In the battle, the Drabants contributed 135–140 men formed into one squadron, led by Arvid Horn; they were part of the small contingent of cavalry that was positioned on the right Swedish wing,[75][90] which stretched north of the Garras redoubt.[91] Before the Drabants landed, the infantry had established a foothold,[43] and the Saxon general launched an attack with 2,000 infantry and 1,500 cavalry.[92] The Drabants encountered the outermost cuirassier squadron on the Saxon left wing,[i] which charged sword in hand and, notwithstanding their volley, quickly fell back in disarray towards their second line. The squadron rallied and again attacked, but with the same outcome.[43][94] The success was replicated along the Swedish line which steadily pressed on, pushing the enemy 200 paces inland.[92]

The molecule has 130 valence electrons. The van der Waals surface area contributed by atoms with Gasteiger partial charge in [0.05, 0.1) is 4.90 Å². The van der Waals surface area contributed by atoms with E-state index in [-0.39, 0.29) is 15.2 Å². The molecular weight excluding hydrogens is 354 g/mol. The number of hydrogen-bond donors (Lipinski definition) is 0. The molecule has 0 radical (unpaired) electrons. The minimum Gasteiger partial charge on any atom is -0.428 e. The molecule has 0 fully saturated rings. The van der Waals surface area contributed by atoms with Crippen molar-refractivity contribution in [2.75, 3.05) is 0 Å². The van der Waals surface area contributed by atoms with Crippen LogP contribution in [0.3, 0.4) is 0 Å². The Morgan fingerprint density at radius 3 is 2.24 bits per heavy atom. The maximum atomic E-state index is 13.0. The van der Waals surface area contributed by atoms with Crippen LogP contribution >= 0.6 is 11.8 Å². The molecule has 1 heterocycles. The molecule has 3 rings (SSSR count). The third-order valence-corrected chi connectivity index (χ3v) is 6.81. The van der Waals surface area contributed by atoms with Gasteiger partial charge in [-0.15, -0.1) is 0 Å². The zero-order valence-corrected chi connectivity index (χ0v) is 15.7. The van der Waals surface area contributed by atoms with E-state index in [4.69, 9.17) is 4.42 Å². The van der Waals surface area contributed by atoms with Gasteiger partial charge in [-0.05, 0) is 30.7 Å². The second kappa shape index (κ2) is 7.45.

At this time, with the first attack beaten back, Adam Heinrich von Steinau arrived with reinforcements, took command and prepared for another attack. The outnumbered Swedes had their left flank anchored to the river, so von Steinau instead sent all his cavalry to their unsupported right, where the Drabants stood. The Saxon squadrons were charged and then chased away by the Drabants. Because of the disparity in numbers, additional Saxon squadrons were able to turn against the Swedish flanks, causing disorder among the ranks—the Drabants canceled their pursuit, turned around, and decisively fell into their rear, allowing the Swedish army to beat back even this attack.[95][96] At this time, as the Drabants received needed reinforcements from the Life Regiment of Horse, a final attack was launched against their flank but was likewise repulsed, after which the Saxons retreated. The Swedes were unable to pursue the Saxons to any larger extent since the floating bridge, meant to transfer over the bulk of cavalry, had not been completed.[97] Instrumental to the Swedish victory,[95] the Drabants suffered only two men killed and 19 wounded (one mortally),[j] among them the captain lieutenant.[98] The Swedes sustained a loss of 100 killed and 400 wounded in total, against 2,000 killed, wounded and captured of the enemy.[99]